Both the Happymodel Mobula7 (review) and Eachine Trashcan (review) both come with 4 x 1s batteries that are designed to be used in series 2 at a time with a fiddly ph2.0 series connector. This introduces a lot of resistance in the power circuit and resultant voltage drop under load which shows as battery sag. It is easy to upgrade to a true 2s JST connector as I've shown in this blog or a XT30 if you'd prefer. Although 2s 300mah batteries are not expensive it does feel wasteful just leaving the old batteries to die. This article covers how to convert these or any other 1s cell into a 2s battery and is scaleable up to 6s!
This is the fifth article in my series of HappyModel Mobula7 upgrades, many of which can be used for the Trashcan too. Also to come are:
A Word of Warning
Lipo batteries - even these tiny ones - have a lot of power. Anytime you modify you run the risk of rapid discharge (shorting) which generates heat and possible worse. Only do this mod if you are confident around electronics. Please wear eye protection at a minimum and work in a well lit space. Just go buy the 2s batteries if you are unsure at any point.
As well as having a well lit area and a good soldering iron, solder and flux (see my article on budget tools here) you'll nee the following items:
The crazybee F3 and F4 series of all in one boards that are the heart of the mobula7, m7hd, eachine trashcan, snapper7, ur65, uk/us65 and even beta75pro2 are an amazing piece of technology that incorporates a flight controller, 4xBL_HeliS ESCs and a receiver. Cramming all of this on one board does mean some compromises though and the biggest one for me is the poor receiver range. This brief article will show how to get a minor improvement with zero investment. Note: this mod is relevant for all the models listed above.
This is the third article in my series of HappyModel Mobula7 upgrades, many of which can be used for the Trashcan too. Also to come are:
In order to run 2s, the Mobula 7 comes standard with 2 x PH2.0 connectors that allow you to run 2 x 1s batteries in series. When running in series the strength of the connection is determined by the weakest link in that circuit. The strength of connection determines the maximum current that can pass and the voltage drop that results. Although it works this system has a very low current overhead from a design perspective - 2 x budget PH2.0 connectors with the dreaded 'folded' pin and very lightweight 26AWG wire. All this adds up to a lot of voltage drop when even reasonable current is pulled - something all will be familiar with on the mobula where you see voltage drop to scary levels (6v and below) during punches even when you have a full battery. Although it recovers almost immediately it does mean you don't get access to the battery's full voltage potential.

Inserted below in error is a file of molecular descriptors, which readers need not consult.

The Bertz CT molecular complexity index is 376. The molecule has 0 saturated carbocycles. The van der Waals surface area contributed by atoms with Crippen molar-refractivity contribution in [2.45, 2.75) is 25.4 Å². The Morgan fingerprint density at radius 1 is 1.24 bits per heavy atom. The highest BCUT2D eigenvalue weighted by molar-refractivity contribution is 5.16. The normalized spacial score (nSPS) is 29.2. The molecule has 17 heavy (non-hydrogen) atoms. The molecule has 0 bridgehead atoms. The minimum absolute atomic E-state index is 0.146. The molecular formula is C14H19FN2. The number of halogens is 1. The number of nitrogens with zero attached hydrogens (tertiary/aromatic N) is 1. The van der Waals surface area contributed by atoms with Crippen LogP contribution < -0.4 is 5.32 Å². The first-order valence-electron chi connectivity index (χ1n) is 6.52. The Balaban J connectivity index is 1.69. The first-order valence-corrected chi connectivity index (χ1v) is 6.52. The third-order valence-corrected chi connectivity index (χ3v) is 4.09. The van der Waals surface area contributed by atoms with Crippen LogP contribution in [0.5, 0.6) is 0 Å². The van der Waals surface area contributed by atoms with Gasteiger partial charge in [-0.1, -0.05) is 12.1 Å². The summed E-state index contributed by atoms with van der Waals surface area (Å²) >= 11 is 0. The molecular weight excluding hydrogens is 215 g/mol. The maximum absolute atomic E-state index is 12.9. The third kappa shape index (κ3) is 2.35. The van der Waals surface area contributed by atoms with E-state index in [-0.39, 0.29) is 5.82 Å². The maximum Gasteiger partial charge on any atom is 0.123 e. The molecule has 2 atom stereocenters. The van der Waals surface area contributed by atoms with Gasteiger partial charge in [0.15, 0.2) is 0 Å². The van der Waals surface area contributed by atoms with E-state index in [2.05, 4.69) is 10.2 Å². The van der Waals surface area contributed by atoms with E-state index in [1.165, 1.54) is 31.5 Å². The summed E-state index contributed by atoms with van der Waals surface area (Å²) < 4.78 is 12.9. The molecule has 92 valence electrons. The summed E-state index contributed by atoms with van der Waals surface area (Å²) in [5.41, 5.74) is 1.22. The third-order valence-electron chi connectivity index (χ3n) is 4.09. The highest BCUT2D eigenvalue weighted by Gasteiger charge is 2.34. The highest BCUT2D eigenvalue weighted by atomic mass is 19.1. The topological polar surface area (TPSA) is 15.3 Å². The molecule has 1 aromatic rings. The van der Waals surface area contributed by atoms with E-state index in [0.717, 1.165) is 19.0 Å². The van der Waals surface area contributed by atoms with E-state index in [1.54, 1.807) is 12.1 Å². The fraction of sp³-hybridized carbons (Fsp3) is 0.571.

This is the second article in my series of HappyModel Mobula7 upgrades, many of which can be used for the Trashcan too. Also to come are:
Introduction and why I like the Mobula7 better.
It's been a few months since I reviewed the HappyModel Mobula 7 (here) and have more recently reviewed the Eachine Trashcan here. Since reviewing the Trashcan I've been flying the Mobula 7 more and find I actually prefer it. Why? Even thought the image quality is better I can't get used to the narrow vertical field of view on the traschan's EOS2 16:9 camera and I find the 0803 motors on the trashcan draw too much power on without delivering a whole lot more speed. The Mobula7's major downside is the frame which breaks easily even though the v2 frame is an improvement and e6000 glue (as tested here) is great for repairs.
For this reason I've written an article for newcomers on how to upgrade to the V3 (trashcan) frame which completely addresses the strength issues.
This is the first article in my series of HappyModel Mobula7 upgrades, many of which can be used for the Trashcan too. Also to come are:
Instead of just writing about it, please see the steps below with captions. Click on the picture to embiggen
Recently I've reviewed the Eachine Trashcan and in many ways it is superior to the Mobula7 as I found in my review here. One omission from the trashcan though compared to the Mobula7 is the lack of a physical beeper. On the upside though is that the trashcan (like most other brushless quads) uses Dshot as the ESC protocol meaning you can use the motors as a beeper. This is in fact immediately available on the Trashcan with some simple software changes which I will outline below.